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School of History, Philosophy and Culture
Faculty of Humanities and Social Sciences
+44 (0)1865 483732
Headington Campus, Tonge Block,T521
Joanne Begiato joined Oxford Brookes in March 2005 from Murray Edwards College, Cambridge where she was a fellow and director of studies in history. Prior to this she was a Junior Research Fellow at Merton College, Oxford and read for her BA and PhD at the University of Durham. She became Head of the School of History, Philosophy & Culture in 2016.
Joanne is a specialist in the history of emotions, the family, marriage, masculinities, material culture, and law from c. 1700-1900.
Professor Joanne Begiato is a historian of early modern, Georgian and Victorian Britain, with particular interests in marriage, marriage breakdown, family relationships, the domestic economy, parenting, masculinities, and identities. She is fascinated by the ways in which people encountered their material and emotional worlds and draws on a range of different types of primary sources to investigate them, from the printed word, to visual images, to objects and spaces.
She recently completed Manliness in Britain 1760-1900: Bodies, Emotions, and Material Culture, which will be published by Manchester University Press in 2020. This book uses the concept of emotionalised bodies and material culture to explain how ideas about manliness and unmanliness were constructed, disseminated, sustained, and fixed in individuals and society.
Her book Sex and the Church in England 1688-1832, co-authored with Professor William Gibson was published by I B Tauris early in 2017. It reassesses the role of the Anglican Church in ideas about sex, its discipline, and its practice.
Joanne published Parenting in England c.1760-1830: emotions, self-identity and generation in 2012. See a review here. This study traces parenting both as a concept and a mode of being in an era marked by the cultures of Sensibility and Romanticism. The golden thread connecting these movements was the expression of emotion and this research therefore analyses the interplay between practices, feelings and ideas during a period of change in ideas about childhood, family, gender and self.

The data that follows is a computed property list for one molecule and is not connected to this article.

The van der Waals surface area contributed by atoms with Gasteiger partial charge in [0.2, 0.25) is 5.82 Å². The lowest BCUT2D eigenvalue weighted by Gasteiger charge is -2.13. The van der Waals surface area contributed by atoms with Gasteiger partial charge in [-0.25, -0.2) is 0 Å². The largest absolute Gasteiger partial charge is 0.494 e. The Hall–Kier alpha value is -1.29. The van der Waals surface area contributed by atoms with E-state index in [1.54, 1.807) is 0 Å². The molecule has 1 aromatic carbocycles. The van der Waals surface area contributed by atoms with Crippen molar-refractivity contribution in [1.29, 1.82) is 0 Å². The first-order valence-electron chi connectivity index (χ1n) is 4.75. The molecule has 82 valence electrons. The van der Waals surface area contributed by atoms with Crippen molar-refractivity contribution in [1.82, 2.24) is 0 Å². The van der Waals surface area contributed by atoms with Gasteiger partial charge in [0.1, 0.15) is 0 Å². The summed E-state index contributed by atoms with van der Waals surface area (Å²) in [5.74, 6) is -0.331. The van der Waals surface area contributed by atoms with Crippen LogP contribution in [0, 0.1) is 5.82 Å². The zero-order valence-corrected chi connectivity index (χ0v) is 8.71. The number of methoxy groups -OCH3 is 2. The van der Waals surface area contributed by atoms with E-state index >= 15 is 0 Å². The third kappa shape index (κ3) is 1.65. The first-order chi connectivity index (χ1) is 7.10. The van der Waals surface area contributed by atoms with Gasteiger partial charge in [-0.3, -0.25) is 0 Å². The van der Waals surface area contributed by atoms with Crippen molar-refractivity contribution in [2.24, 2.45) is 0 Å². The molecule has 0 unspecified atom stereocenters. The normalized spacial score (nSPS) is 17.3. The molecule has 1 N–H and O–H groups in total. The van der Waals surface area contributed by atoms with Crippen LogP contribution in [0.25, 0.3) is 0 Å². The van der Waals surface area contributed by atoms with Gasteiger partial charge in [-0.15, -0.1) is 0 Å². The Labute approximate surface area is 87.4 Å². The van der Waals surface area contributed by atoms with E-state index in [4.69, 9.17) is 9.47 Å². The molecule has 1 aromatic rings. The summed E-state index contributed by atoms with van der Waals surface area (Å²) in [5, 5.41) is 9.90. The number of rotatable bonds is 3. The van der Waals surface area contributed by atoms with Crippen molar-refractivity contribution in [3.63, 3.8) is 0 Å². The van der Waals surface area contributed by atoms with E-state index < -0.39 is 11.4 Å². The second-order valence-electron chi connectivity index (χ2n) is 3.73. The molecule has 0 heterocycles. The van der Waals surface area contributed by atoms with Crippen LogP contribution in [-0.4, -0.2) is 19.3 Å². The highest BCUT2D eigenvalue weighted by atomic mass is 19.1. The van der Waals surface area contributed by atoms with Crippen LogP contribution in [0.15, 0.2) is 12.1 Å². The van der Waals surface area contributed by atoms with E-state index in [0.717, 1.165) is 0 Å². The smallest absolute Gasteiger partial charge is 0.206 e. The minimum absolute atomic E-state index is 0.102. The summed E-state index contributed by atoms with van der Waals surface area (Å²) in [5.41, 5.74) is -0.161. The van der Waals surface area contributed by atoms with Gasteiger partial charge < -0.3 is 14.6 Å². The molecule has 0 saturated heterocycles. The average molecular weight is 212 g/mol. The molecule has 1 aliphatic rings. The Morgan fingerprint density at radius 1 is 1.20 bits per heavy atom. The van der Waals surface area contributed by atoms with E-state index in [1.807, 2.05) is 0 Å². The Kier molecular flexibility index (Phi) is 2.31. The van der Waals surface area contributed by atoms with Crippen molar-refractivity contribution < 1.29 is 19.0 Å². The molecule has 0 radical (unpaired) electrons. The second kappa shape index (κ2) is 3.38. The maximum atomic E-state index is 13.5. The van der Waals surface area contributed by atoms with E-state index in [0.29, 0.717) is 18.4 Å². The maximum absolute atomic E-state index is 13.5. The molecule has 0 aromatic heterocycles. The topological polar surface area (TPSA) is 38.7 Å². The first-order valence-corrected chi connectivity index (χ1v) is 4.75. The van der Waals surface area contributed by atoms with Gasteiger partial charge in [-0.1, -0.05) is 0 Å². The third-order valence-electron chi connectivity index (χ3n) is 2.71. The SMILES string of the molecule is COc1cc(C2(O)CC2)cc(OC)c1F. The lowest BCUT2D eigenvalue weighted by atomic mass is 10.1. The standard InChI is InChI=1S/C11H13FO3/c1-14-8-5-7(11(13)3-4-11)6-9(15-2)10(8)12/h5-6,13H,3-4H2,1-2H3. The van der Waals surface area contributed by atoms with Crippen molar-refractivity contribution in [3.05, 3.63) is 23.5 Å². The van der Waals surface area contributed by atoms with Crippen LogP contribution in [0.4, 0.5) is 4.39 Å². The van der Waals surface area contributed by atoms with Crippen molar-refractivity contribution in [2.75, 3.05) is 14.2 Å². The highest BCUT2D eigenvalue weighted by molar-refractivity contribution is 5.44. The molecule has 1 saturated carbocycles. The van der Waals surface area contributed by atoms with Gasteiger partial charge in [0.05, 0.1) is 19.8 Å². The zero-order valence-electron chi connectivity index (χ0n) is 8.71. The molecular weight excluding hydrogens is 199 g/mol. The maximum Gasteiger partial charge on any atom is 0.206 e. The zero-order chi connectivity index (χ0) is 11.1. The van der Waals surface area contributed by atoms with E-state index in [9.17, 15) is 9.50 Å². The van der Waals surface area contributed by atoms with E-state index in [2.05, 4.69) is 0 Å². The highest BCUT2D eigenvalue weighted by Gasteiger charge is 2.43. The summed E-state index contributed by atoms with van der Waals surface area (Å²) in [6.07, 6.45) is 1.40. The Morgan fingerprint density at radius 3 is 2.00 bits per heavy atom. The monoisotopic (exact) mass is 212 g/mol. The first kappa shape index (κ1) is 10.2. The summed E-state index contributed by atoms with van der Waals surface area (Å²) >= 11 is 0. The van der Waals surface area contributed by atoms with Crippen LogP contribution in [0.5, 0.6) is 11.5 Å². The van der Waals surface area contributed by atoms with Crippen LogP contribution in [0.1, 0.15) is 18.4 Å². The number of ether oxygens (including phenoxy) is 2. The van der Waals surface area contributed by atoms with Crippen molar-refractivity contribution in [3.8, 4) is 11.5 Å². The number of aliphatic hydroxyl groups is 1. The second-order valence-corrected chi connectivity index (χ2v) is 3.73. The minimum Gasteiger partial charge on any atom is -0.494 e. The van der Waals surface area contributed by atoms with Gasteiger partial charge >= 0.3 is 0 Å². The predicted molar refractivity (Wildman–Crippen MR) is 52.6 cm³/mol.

Her first monograph was Unquiet Lives: marriage and marriage breakdown in England 1660-1800 (CUP, 2003, re-issued in paperback in January 2009). See a review of this book.
In addition Joanne has published numerous articles on topics as diverse as nostalgia and the family, changes in embodied manliness through the long nineteenth century, depictions of the Jack Tar, representations and experiences of fatherhood and masculinity, the role of space and material culture in constructing domestic violence, pauper parenting, the relationship between memories of parents and the formation of personal identity, married women's experience of coverture and an analysis of the use of church court records as an historical source. She has also published chapters in edited collections on the emotions of pregnancy, the links betweeen unmanliness and bodily and mental decline, dysfunctional family life, and many other aspects of family, gender, and material culture.
This book offers an innovative account of manliness in Britain between 1760 and 1900. Using diverse textual, visual and material culture sources, it shows that masculinities were produced and disseminated through men's bodies -often working-class ones - and the emotions and material culture associated with them. The book analyses idealised men who stimulated desire and admiration, including virile boxers, soldiers, sailors and blacksmiths, brave firemen and noble industrial workers. It also investigates unmanly men, such as drunkards, wife-beaters and masturbators, who elicited disgust and aversion. Unusually, Manliness in Britain runs from the eras of feeling, revolution and reform to those of militarism, imperialism, representative democracy and mass media, periods often dealt with separately by historians of masculinities.
This collection explores the role of martial masculinities in shaping nineteenth-century British culture and society in a period framed by two of the greatest wars the world had ever known. It offers a fresh, interdisciplinary perspective on an emerging field of study and draws on historical, literary, visual and musical sources to demonstrate the centrality of the military and its masculine dimensions in the shaping of Victorian and Edwardian personal and national identities. Focusing on both the experience of military service and its imaginative forms, it examines such topics as bodies and habits, families and domesticity, heroism and chivalry, religion and militarism, and youth and fantasy. This collection will be required reading for anyone interested in the cultures of war and masculinity in the long nineteenth century.